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Canine Cancer Detection Martinsville IN

Going in to a doctor’s office to have a suspicious lump checked? Imagine your surprise at finding at your doctor’s side an assistant wagging a tail and sniffing you vigorously. Is this more pleasant than just about any other diagnostic screening? Yes. As reliable? Possibly.

Animal Hospital-Martinsville
(765) 349-7387
392 S Main St
Martinsville, IN

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College Mall Veterinary Hospital
(812) 334-1400
4517 E Morningside Dr
Bloomington, IN

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Foley, Sarah, Dvm - College Mall Veterinary Hosp
(812) 334-1400
4517 E Morningside Dr
Bloomington, IN

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College Mall Veterinary Hosp
(812) 334-1400
4517 E Morningside Dr
Bloomington, IN

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Good Shepherd Veterinary Services
(317) 422-8448
250 S State Road 135
Bargersville, IN

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Country Critters Veterinary
(317) 996-2727
125 S Chestnut St
Monrovia, IN

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Cox, Mary Alice, Dvm - Bloomington Veterinary Hosp
(812) 339-6115
115 N Smith Rd
Bloomington, IN

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Neuter Scooter
(812) 332-7525
3789 E Bethel Ln
Bloomington, IN

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Williamson Emily Dvm
(317) 422-5255
751 N Road 700 W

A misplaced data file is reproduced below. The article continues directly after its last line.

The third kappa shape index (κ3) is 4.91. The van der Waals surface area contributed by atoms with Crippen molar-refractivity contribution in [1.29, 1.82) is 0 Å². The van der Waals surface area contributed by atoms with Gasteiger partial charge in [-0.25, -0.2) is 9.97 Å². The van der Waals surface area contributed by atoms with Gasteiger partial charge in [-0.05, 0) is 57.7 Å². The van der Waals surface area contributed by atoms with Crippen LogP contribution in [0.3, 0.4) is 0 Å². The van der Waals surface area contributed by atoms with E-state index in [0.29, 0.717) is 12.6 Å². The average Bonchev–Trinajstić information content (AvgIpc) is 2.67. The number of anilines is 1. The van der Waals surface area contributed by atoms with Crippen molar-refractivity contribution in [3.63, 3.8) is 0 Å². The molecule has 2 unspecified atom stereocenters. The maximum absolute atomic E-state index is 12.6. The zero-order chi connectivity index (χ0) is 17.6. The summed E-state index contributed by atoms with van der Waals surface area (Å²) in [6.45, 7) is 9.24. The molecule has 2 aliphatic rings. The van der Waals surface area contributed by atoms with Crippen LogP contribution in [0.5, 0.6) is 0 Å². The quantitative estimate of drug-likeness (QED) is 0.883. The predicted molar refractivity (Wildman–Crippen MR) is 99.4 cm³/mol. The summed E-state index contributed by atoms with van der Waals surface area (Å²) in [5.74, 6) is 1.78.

Bargersville, IN

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Miller, Robert D, Dvm - Arlington Heights Veterinary
(812) 332-6955
4515 W Arlington Rd
Bloomington, IN

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Sniffing Out Cancer

Going in to a doctor’s office to have a suspicious lump checked? Imagine your surprise at finding at your doctor’s side an assistant wagging a tail and sniffing you vigorously. Is this more pleasant than just about any other diagnostic screening? Yes. As reliable? Possibly.

While some may shudder at the thought of being analyzed for cancer by a wet nose, the brain attached to that nose does an amazing job of sorting “normal” from “abnormal.”

In addition to cancer, sniffer dogs can signal hyper- and hypoglycemia and possibly seizure activity. As written by the authors who first talked about canine cancer sniffers, “[T]he adjunctive use of animals with highly developed sensory modalities in cancer diagnosis is worth considering—and is infinitely better than using dogs to study tobacco carcinogenesis.”

It all began in 1989, when dermatologists broke their story in The Lancet about a 44-year-old woman whose border collie/ Doberman mix incessantly sniffed, and one time tried to bite off, a thigh mole confirmed histologically as malignant melanoma. 1 They explained, “This dog may have saved her owner’s life by prompting her to seek treatment when the lesion was still at a thin and curable stage.”

What unfolded from there has created a mystery that leaves researchers scratching their heads. The canine tumor tattling that started with skin lesions (melanoma and basal cell carcinoma) extended to breast and lung cancer and even urinary tract neoplasia.

The dogs don’t...

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